September 8, 2008
The staff of the Committee on Open Government is authorized to issue advisory opinions. The ensuing staff advisory opinion is based solely upon the information presented in your correspondence.
I have received your letter and hope that you will accept my apologies for the delay in response.
You have sought my views concerning a response to your request for copies of financial disclosure statements pertaining to officers and employees of the Town of North Hempstead. In brief, you were informed that the financial disclosure forms include items that could be withheld on the ground that disclosure would constitute “an unwarranted invasion of personal privacy”, and that, in order to gain access, photocopies would be prepared, from which the appropriate deletions would be made. However, due to the necessity to make copies, you were told that the cost, in consideration of the number of records sought, would be nearly five-hundred dollars. That being so, you suggested that the Town could design a form that would contain all of the information that could be withheld separate from the remainder, thereby enabling the public to inspect those pages that do not include deniable information with no charge.
In this regard, although your suggestion, in my view, has merit, I do not believe that there is any requirement that the Town revise its form to enhance its accountability to the public or reduce the fee for copying. As you may be aware, pursuant to §87(2) in conjunction with §87(1)(b)(iii) of the Freedom of Information Law concerning fees for copies, when a record is available in its entirety under the Freedom of Information Law, any person has the right to inspect the records at no charge. That being so, when requested records are accessible in their entirety, I do not believe that a fee may assessed to when the request is to inspect the records.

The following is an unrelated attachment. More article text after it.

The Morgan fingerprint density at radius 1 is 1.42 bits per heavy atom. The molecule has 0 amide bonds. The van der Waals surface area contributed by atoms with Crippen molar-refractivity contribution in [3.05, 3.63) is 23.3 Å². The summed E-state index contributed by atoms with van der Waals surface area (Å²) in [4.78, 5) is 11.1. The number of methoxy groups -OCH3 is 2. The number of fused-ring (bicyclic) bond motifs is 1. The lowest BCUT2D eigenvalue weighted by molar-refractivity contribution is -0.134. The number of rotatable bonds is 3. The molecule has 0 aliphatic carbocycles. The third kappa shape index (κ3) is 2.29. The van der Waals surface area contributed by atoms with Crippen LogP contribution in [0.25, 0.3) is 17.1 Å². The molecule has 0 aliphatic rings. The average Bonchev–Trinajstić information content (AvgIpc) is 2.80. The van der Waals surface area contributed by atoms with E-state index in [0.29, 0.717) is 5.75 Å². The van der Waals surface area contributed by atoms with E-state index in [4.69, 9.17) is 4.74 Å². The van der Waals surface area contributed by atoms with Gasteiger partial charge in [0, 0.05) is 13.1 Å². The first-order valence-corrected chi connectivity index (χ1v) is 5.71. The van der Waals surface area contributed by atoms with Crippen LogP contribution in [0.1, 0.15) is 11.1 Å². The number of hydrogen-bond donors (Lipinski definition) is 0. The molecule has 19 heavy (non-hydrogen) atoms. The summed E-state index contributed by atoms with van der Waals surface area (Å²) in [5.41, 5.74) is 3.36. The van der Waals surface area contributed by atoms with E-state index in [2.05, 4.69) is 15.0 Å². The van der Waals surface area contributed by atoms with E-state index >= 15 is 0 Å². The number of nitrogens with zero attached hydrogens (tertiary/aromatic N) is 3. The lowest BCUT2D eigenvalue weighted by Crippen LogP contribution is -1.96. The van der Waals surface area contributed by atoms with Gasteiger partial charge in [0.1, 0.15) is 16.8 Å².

However, there are many instances in which portions of records may properly be redacted in accordance with the exceptions to rights of access delineated in §87(2). In those situations, it has been advised by this office and held judicially that the applicant does not have the right to inspect the records (see VanNess v. Center for Animal Care and Control, Supreme Court, New York County, January 28, 1999). Rather, in order to obtain the accessible information contained within records that have undergone redaction, I believe that the agency would be obliged to disclose those portions of the records after having made appropriate deletions from a copy of the record, but that the agency could charge a fee for preparing a photocopy.
Notwithstanding the foregoing, numerous situations have arisen in which agencies have chosen to design forms in manner in which those items that may be withheld appear on different pages from those that available in their entirety. Action of that nature clearly diminishes the effort that must be expended by a government employee who responds to a request made under the Freedom of Information Law, and further, enhances the ability of the public to obtain records accessible by law efficiently, often without the assessment of a fee. I note, too, that use of a form designed to separate the public from the deniable information would be fully consistent with a recent amendment to the Freedom of Information Law that deals with the design of electronic information systems. A new §89(9) provides as follows:
“When records maintained electronically include items of information that would be available under this article, as well as items of information that may be withheld, an agency in designing its information retrieval methods, whenever practicable and reasonable, shall do so in a manner that permits the segregation and retrieval of available items in order to provide maximum public access.”
I hope that I have been of assistance.
Robert J. Freeman
cc: Richard S. Finkel